New Chinese Mobility and Religious Enchantment: Case study in Chiang Mai Province


  • Lan Xiaoxia Chiang Mai University Social science, phd candidate


New Chinese Mobility, Religious Enchantment, Chinese Christian Churches, Christianity


This study examines the religious experiences of new Chinese immigrants in Thailand. In particular, the study explores changes in values and religions during their migration. The new Chinese mobility has been increasing dramatically in Thailand today.  Approximately one hundred thousand Chinese migrants have flown to Bangkok and Thai large cities for mainly trans-national businesses, economic ventures and trading activities. Apart from these phenomena, it is interesting that in cultural and religious spheres, not only have Chinese churches been increasing, but also many new Chinese migrants have joined Chinese churches and Christian communities by converting to be Christian members. This article explores the situation of new Chinese migrants and their conversion
to Christianity in Chiang Mai, as a case study. I apply the concept of religious enchantment to examine how religious lives and religious activities of new Chinese migrants in Chiang Mai have emerged and what the roles of Chinese Christian churches are in encouraging the religious enchantment. I use qualitative interviews, observation and participatory research, while I myself was a volunteer at the Chinese churches in order to collect information over several months.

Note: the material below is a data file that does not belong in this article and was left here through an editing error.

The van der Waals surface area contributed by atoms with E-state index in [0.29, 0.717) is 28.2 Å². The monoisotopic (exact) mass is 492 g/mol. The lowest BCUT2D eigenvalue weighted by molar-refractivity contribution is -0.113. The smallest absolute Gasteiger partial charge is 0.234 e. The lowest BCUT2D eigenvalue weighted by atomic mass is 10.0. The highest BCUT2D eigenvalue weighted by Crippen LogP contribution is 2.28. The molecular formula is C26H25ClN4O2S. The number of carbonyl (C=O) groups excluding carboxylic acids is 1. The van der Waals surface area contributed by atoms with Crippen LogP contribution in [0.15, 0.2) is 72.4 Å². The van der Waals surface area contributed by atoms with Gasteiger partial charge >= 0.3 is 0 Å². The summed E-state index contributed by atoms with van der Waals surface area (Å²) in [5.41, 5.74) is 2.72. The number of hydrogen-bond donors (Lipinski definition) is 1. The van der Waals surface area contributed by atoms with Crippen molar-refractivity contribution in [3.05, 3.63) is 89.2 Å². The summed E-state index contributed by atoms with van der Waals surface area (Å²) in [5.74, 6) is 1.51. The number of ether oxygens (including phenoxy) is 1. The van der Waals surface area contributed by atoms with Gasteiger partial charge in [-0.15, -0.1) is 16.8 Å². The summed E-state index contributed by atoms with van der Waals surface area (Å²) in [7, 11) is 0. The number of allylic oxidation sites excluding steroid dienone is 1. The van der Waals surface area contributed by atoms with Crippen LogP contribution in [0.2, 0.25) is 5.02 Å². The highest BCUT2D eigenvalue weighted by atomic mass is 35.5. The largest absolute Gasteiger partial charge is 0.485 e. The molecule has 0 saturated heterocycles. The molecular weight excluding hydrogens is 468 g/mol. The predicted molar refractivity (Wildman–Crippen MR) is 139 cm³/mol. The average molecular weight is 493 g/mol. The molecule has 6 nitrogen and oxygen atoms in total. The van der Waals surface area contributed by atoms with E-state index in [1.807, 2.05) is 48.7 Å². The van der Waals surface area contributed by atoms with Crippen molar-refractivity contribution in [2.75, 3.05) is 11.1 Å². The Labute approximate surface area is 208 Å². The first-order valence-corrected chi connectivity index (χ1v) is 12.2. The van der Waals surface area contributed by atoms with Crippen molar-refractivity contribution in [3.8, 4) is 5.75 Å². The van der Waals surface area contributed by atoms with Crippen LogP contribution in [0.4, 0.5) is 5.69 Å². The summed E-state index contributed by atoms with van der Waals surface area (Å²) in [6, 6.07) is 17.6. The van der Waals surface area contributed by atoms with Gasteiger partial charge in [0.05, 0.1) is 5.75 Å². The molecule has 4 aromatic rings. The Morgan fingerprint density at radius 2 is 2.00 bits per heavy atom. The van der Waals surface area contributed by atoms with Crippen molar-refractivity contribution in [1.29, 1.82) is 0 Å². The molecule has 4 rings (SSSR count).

The paper finds that the Chinese churches have served an important role in institutionally guiding and shaping new Chinese migrants’ beliefs, values, attitudes, and religious practices. Also, that women take an important role in religious enchantment. Moreover, new Chinese immigrants themselves have engaged enthusiastically in Christian conversion in gaining a sense of morality from the nonreligious concerns in relation to religious subjectivity in the modern world.



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How to Cite

Xiaoxia , Lan. 2020. “New Chinese Mobility and Religious Enchantment: Case Study in Chiang Mai Province”. ASIAN REVIEW 33 (1):24-55.



Research Articles